I’m going to preface this writeup by clarifying that E3 2010 was my first time attending as press, and that I still spent a large portion of my time on the show floor with the rest of the non press attendees. So the opinions you are about to read are given from the perspective of the average convention goer who isn’t waltzed to the front of a VIP line for behind-closed-doors access.

Alright, now that I’ve gotten that out of the way…

The most common stereotype that I hear about guys is that all they care about is sex. However, if scantily clad girls are necessary to get a male convention attendee interested in a game, that attendee is no real gamer.

It’s not that I don’t understand who the main demographic that video game companies target are. I get it. I’m not a guy, and that’s not the end of the world.  But when the companies developing and publishing games act as if my friends and I are undeserving or uninterested in having access to credible gaming informants, that just makes me think, “Well, okay, you don’t want us to buy your product? Fine.”

And the excuse that it’s all just there to make the event “more fun” doesn’t work on me either. I’m actually annoyed by all the booth babes being there, and I find plenty of enjoyment at E3 without them. So you’d have a hard time convincing me that the lack of booth babes would “ruin the experience” for someone — unless that someone was some sort of booth babe connoisseur, at which point I could care less.

I understand that sex sells, and that the number one bottom line goal of any business is to make money, but a business also has to maintain a good reputation, and objectifying women and lining them up like manikins isn’t really the best way to go about doing that.

Nintendo graduated to "stage babes." I was expecting Howie Mandel to walk out and ask one of them to open 3DS #6.

There was a debate recently about whether or not video games could be considered art. If a game is so bad that it requires sex to sell it, not only is it not “art,” it probably shouldn’t exist. If we’re going to argue games as an art form, let’s focus more on the concept, the plot, and the gameplay mechanics — and less on the double D breasts pitching portable gaming devices.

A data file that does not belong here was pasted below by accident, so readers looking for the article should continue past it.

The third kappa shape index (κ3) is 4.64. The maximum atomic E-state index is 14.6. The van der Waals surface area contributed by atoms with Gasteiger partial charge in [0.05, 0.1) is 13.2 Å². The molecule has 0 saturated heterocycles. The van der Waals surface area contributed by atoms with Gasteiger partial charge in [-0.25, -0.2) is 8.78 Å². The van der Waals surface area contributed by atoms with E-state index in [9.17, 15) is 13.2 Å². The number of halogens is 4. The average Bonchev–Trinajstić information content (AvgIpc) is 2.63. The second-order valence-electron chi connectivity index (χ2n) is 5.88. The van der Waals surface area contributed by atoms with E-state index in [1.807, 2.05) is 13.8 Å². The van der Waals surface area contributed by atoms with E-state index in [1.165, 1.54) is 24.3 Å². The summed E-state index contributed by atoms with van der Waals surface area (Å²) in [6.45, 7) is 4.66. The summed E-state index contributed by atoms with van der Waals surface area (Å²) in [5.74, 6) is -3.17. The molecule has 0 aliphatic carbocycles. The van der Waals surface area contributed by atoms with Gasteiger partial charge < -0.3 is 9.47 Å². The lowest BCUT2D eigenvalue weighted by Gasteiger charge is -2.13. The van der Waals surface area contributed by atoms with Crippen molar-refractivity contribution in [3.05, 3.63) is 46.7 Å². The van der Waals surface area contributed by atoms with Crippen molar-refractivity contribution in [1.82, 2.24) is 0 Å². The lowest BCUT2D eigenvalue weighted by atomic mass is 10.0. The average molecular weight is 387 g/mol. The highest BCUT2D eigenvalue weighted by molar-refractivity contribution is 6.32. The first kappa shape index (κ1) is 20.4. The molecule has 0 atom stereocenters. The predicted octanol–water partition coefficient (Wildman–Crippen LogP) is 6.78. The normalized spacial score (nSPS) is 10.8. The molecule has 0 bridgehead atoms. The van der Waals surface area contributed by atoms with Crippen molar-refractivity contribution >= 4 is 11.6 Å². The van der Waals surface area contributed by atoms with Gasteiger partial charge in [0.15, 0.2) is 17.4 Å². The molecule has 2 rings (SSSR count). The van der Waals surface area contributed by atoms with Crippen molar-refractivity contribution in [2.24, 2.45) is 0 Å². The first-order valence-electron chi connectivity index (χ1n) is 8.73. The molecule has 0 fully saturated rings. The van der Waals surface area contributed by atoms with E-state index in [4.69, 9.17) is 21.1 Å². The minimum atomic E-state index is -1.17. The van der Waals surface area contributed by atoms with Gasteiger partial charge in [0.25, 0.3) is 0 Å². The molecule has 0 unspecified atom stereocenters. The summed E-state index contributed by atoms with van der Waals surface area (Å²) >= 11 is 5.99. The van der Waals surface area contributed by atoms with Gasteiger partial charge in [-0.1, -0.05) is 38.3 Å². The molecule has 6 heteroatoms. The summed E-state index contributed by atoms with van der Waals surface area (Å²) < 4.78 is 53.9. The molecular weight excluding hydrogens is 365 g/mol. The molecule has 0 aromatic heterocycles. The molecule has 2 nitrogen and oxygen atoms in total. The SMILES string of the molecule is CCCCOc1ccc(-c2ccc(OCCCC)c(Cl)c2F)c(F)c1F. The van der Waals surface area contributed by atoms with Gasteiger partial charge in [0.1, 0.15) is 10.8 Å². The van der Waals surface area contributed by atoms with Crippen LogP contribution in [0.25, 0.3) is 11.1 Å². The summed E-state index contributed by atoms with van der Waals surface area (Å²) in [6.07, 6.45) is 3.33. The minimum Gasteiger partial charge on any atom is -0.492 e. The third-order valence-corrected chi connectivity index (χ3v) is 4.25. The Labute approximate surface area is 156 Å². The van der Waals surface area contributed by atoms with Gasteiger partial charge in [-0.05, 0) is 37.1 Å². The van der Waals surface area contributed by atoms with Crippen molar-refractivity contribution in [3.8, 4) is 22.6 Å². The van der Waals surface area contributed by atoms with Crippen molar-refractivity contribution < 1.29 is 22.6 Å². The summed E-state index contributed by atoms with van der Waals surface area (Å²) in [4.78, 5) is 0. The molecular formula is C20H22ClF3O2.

None of the games I’ve purchased have ever been due to the main character being attractive. I’ve never looked a game’s box art and said “ZOMGZ SHE HAS NO CLOTHES ON!!” That said, I’ve got quite the game collection,  so taking sex out of the equation doesn’t mean people won’t buy the game, it just means they’ll buy it for the right reasons.

In fact, the majority of individuals that I’ve talked to about this actually think it would make more sense to have someone who knows what they’re talking about standing by the booth. That way, they’d get real information from a real person — a real gamer, instead of someone reciting a few lines from a script between nose powdering sessions.

Now, I saw my fair share of companies at E3 this year who actually employed non-booth babe personnel in their respective booths, and I applaud them for it. But that aside, most of the developers and individuals truly educated about the games were reserved for behind-closed-doors media access.  This not only insults the intelligence of gamers, it undermines the people who make games by implying that their game requires a model in a strategically placed outfit to make it appealing.

These are the only purely-visual headlights I want to see prancing around E3 next year. Got it?

In the end, I’m hoping we can all prove with actions, not words, that we’re into games, not boobs. If you’re a guy (which you probably are) and you consider yourself a gamer (which you probably do) booth babes shouldn’t be necessary to keep your interest at a convention packed with tons of hands-on gaming and cutting edge technology.

Gamers keep their eyes on the games, not the girls. So to all developers and publishers out there — give us what we really want. More educated gamers talking us through great games, and less of the other crap.